Friday, January 22, 2010

Review: Brief Encounters with Che Guevara

I pulled Ben Fountain's 2007 book Brief Encounters with Che Guevara off my bookshelf this week — I was looking for a volume of short stories to read, and I had read only the first, wonderful story, Near Extinct Birds of the Central Cordillera, quite some time ago. The choice was a timely one, as Fountain has spent a great deal of time in Haiti and the earthquake-ravaged country factors into most of the eight stories in the book.

Fountain's treatment of Haiti is fascinating (he visited the country over two dozen times before writing the volume), and he writes in an essay in the back of the book that he conceived of Haiti as "the New World paradigm, ground zero for the confluence of forces that exploded with the coming of the Europeans. Empire, politics, power, economics, race, plus the more recent catalyst of environmental degradation… the sum total of five hundred years of complex history seemed to be coming to a boil in Haiti."

The dangerous, complex history of Haiti reaches its boiling point in stories like Rêve Haitien, in which an O.A.S. worker helps smuggle Haitian paintings out of the country, and Haitian traditions appear in The Good Ones Are Already Taken, when a soldier returns to America from a stint in Haiti to surprise his young wife with the news that he has also wed the voodoo goddess Erzulie.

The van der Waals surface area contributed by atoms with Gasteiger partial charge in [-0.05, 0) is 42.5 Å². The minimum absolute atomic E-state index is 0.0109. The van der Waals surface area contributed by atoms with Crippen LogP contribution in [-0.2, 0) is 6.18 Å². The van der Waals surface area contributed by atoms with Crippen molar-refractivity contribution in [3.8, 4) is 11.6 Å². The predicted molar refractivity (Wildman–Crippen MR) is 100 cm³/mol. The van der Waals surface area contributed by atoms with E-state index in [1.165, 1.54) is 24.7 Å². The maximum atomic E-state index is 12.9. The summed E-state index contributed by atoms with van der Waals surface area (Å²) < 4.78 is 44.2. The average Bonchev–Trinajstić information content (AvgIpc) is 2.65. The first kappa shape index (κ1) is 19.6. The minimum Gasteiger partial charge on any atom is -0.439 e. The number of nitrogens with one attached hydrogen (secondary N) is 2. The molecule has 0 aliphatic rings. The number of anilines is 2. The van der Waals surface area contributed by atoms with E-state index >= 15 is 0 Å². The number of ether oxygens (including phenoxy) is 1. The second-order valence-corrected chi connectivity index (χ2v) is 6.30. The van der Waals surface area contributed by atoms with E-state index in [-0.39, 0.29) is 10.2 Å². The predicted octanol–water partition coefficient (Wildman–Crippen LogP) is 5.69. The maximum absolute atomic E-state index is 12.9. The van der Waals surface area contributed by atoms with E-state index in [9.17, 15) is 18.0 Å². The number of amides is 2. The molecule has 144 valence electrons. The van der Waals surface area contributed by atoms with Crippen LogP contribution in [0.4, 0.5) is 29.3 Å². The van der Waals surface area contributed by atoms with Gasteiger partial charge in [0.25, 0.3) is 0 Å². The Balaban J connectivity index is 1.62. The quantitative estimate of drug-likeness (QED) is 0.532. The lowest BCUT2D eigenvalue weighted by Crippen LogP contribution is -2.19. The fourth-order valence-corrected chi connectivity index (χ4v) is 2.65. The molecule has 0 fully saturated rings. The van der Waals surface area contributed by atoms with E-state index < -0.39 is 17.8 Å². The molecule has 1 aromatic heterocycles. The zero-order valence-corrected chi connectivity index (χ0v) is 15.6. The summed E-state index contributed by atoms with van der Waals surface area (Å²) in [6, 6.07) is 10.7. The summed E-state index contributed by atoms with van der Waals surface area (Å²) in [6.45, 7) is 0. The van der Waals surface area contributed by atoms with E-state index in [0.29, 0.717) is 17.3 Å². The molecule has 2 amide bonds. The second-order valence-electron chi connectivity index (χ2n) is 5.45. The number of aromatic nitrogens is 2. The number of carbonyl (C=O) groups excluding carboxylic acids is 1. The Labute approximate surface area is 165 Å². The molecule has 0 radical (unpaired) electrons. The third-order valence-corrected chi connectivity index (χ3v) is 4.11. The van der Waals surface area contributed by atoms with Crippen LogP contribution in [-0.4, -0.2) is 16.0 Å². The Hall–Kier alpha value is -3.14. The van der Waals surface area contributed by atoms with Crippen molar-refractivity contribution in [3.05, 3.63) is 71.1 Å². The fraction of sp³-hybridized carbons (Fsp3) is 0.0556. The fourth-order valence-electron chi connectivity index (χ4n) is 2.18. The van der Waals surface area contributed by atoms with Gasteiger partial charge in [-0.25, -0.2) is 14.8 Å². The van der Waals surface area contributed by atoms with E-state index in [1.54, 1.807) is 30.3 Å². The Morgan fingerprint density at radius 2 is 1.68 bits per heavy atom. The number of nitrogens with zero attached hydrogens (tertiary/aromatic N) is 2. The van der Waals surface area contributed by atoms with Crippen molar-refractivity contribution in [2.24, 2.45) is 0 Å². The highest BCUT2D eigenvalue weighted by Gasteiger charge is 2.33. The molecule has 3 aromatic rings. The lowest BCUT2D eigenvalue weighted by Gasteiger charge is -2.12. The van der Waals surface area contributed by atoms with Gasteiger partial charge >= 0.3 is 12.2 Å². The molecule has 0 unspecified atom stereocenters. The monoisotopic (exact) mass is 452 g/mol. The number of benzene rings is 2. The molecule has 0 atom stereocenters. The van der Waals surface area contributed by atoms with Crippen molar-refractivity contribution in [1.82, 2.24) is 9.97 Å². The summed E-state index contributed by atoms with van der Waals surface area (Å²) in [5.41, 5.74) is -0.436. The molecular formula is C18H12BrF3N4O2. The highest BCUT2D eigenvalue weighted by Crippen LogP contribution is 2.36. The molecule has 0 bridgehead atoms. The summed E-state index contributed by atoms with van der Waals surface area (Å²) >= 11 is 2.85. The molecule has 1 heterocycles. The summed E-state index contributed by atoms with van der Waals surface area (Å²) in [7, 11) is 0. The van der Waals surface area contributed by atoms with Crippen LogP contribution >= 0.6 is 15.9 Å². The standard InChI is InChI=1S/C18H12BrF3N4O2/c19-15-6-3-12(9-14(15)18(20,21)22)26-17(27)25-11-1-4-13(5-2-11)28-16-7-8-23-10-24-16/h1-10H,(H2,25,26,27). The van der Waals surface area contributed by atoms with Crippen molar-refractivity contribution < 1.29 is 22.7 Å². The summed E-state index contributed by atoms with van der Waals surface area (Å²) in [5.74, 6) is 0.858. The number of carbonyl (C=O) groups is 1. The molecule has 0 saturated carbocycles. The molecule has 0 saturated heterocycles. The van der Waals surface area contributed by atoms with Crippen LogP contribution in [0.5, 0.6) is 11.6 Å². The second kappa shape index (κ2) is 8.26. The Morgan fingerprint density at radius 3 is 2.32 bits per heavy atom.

Fountain also sets stories in Sierra Leone, where an aid worker gets involved with smuggling blood diamonds, and in Myanmar, where a Texas golf pro teaches generals how to golf and unwittingly helps facilitate deals between them and immoral businessmen. The final story, Fantasy for Eleven Fingers, written as a biographical essay, focuses on two European piano prodigies born with 11 fingers who are able to play a difficult piece. This story doesn't quite fit topically with the others, but Fountain's depiction of the pianists focuses on their outsider status, the same position that protagonists in the other stories hold.

In each of Fountain's stories, the protagonists are well-meaning, but often naive, men and women who end up ensconced in dangerous or seedy affairs but come out all right in the end. Fountain writes both sides of each conflict convincingly, offering insight into where both sides are coming from. While all of the stories are terrific, the ones depicting Haiti are the strongest, with Haitian politics, history, beliefs and culture all factoring in. Though the Haiti of today and the next several years may no longer resemble the Haiti in these stories, Fountain's work is a thoughtful and intelligent primer for those of us who know little about the country. It's also impeccably written, with long, beautiful sentences and unconventional metaphors. I'm eager to see what Fountain does next.

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